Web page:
Background. Exacerbations of chronic obstructive pulmonary disease are a major cause of hospital admissions, but do not require intensive investigation or complex therapy. We investigated the suitability of home care for severe uncomplicated exacerbations. Methods. Over 3.5 years we assessed 962 patients with exacerbations of chronic obstructive pulmonary disease after referral to a hospital respiratory department by their family physicians. All patients had chest radiographs, oxygen-saturation or arterial-gas analysis, spirometry, and physical assessment. Unless admission was thought to be essential, patients were allowed home with a customised treatment package. Each patient was visited daily by a respiratory nurse who monitored progress and treatment compliance and provided education and reassurance. Findings. 145 (15%) of 962 required admission at initial referral and 115 (12%) were admitted later. 653 (68%) patients were managed entirely at home and 49 (5%) were referred inappropriately. One patient died at home. All patients had severe disease with a mean forced expiratory volume in 1 s of 1.02 L and 395 (41%) had required hospital admission in the previous year. Interpretation. After formal assessment in a hospital respiratory unit, many patients with exacerbations of chronic obstructive pulmonary disease can be treated at home by respiratory nurses.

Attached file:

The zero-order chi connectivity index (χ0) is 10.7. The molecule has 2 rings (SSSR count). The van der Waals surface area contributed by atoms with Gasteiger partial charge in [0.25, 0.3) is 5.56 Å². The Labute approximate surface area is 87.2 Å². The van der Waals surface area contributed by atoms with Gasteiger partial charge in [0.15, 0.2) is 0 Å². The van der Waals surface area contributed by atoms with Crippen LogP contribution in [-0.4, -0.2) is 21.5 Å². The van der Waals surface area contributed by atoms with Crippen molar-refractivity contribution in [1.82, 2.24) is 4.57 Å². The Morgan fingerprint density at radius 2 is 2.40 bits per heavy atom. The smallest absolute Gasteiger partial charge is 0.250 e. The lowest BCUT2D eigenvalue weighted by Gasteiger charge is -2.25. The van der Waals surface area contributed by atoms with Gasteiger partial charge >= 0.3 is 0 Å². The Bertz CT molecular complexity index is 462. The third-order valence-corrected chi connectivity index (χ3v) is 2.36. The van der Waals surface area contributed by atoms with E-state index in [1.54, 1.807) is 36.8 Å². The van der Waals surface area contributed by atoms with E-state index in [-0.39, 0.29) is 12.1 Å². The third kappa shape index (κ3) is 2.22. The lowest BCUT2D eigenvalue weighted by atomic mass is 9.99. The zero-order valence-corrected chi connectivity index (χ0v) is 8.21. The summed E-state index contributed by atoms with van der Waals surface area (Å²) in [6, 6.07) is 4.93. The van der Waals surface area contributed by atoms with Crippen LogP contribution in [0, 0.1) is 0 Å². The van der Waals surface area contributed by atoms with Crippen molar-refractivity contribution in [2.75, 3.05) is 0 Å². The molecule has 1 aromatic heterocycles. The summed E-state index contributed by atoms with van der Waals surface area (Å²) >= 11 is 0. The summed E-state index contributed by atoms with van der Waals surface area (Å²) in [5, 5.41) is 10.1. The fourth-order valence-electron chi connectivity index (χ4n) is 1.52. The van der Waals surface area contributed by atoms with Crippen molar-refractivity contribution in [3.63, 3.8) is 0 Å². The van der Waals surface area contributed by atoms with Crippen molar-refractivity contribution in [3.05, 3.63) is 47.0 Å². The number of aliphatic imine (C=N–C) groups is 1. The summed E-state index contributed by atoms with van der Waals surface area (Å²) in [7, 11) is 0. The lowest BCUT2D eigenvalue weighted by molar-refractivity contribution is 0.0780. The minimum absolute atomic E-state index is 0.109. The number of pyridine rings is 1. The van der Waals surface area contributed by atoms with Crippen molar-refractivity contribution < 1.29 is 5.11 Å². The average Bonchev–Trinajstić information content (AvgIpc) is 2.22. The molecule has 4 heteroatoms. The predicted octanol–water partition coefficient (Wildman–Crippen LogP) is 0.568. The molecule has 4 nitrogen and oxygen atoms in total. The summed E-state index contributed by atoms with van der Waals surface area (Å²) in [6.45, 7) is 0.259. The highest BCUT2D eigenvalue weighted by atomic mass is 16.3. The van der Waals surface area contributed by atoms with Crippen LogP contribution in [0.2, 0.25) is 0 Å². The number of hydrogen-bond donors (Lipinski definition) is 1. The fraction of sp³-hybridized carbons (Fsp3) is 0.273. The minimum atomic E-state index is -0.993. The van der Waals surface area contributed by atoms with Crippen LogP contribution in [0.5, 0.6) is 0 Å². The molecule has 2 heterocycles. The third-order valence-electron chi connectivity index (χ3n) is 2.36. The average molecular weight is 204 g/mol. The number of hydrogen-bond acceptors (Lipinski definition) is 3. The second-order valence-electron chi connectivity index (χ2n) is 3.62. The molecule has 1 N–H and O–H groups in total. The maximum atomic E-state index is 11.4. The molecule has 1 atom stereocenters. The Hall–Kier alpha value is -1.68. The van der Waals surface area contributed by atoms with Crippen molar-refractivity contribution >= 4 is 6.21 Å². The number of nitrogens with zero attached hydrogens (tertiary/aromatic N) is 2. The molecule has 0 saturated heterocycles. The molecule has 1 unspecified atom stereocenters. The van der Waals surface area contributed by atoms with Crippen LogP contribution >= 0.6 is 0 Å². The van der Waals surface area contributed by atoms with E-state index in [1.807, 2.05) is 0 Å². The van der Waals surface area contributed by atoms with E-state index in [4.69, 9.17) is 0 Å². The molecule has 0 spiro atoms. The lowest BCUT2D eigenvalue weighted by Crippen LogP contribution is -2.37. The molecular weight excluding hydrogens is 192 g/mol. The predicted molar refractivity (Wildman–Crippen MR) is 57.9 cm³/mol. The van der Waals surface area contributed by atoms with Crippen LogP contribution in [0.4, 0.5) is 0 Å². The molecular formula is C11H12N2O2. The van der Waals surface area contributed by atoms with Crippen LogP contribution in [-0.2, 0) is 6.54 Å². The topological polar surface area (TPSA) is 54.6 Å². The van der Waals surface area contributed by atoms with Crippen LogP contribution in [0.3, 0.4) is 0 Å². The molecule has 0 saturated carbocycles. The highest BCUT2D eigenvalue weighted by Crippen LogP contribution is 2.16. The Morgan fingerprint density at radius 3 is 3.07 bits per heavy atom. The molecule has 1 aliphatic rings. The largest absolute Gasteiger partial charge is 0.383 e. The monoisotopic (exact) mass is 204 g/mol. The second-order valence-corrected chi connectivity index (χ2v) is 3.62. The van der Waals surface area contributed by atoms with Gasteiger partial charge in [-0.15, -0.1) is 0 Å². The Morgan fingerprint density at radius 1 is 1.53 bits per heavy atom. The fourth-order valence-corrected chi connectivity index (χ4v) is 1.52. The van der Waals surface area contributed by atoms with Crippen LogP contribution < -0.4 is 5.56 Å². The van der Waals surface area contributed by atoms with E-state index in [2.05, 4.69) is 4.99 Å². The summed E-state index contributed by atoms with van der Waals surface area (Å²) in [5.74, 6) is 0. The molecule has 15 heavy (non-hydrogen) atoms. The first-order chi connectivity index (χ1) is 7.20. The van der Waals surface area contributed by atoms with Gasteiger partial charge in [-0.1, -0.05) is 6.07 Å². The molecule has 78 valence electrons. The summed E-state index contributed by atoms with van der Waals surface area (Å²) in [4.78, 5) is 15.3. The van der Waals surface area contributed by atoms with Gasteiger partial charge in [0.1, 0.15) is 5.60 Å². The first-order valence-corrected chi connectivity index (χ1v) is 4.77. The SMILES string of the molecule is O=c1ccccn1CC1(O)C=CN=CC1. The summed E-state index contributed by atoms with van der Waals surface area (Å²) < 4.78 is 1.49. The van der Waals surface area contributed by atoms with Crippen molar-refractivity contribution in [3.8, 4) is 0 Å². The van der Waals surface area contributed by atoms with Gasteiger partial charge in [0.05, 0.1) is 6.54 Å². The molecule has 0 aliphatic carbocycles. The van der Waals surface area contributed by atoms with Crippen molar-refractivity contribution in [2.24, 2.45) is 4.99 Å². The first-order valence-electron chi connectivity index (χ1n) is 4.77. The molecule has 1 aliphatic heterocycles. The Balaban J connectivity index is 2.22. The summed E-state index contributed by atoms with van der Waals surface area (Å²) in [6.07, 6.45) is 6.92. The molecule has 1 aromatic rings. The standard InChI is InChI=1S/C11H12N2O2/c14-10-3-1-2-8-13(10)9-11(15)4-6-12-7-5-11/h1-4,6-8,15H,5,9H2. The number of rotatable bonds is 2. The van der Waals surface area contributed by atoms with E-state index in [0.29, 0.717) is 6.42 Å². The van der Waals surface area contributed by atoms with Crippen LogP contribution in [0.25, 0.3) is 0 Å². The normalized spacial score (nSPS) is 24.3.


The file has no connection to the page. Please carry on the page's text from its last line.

|Number of pages||3|
|Publication status||Published - Jun 20 1998|
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